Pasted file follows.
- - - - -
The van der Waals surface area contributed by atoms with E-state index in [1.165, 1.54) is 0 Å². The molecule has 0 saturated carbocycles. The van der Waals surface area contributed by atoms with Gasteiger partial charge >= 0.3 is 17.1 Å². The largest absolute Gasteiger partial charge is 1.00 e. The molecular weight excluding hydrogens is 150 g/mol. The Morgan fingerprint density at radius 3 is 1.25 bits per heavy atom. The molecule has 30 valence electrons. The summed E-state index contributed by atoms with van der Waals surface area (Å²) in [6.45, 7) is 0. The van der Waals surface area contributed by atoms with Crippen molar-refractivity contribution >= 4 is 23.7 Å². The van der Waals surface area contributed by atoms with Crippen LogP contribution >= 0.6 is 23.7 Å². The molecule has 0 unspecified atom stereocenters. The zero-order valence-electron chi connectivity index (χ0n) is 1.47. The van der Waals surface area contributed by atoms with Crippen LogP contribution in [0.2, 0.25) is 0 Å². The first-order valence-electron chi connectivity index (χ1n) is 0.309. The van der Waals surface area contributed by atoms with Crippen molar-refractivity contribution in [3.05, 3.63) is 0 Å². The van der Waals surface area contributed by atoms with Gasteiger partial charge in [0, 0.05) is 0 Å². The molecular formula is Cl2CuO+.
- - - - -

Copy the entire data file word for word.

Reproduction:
The van der Waals surface area contributed by atoms with E-state index in [1.165, 1.54) is 0 Å². The molecule has 0 saturated carbocycles. The van der Waals surface area contributed by atoms with Gasteiger partial charge >= 0.3 is 17.1 Å². The largest absolute Gasteiger partial charge is 1.00 e. The molecular weight excluding hydrogens is 150 g/mol. The Morgan fingerprint density at radius 3 is 1.25 bits per heavy atom. The molecule has 30 valence electrons. The summed E-state index contributed by atoms with van der Waals surface area (Å²) in [6.45, 7) is 0. The van der Waals surface area contributed by atoms with Crippen molar-refractivity contribution >= 4 is 23.7 Å². The van der Waals surface area contributed by atoms with Crippen LogP contribution >= 0.6 is 23.7 Å². The molecule has 0 unspecified atom stereocenters. The zero-order valence-electron chi connectivity index (χ0n) is 1.47. The van der Waals surface area contributed by atoms with Crippen LogP contribution in [0.2, 0.25) is 0 Å². The first-order valence-electron chi connectivity index (χ1n) is 0.309. The van der Waals surface area contributed by atoms with Crippen molar-refractivity contribution in [3.05, 3.63) is 0 Å². The van der Waals surface area contributed by atoms with Gasteiger partial charge in [0, 0.05) is 0 Å². The molecular formula is Cl2CuO+.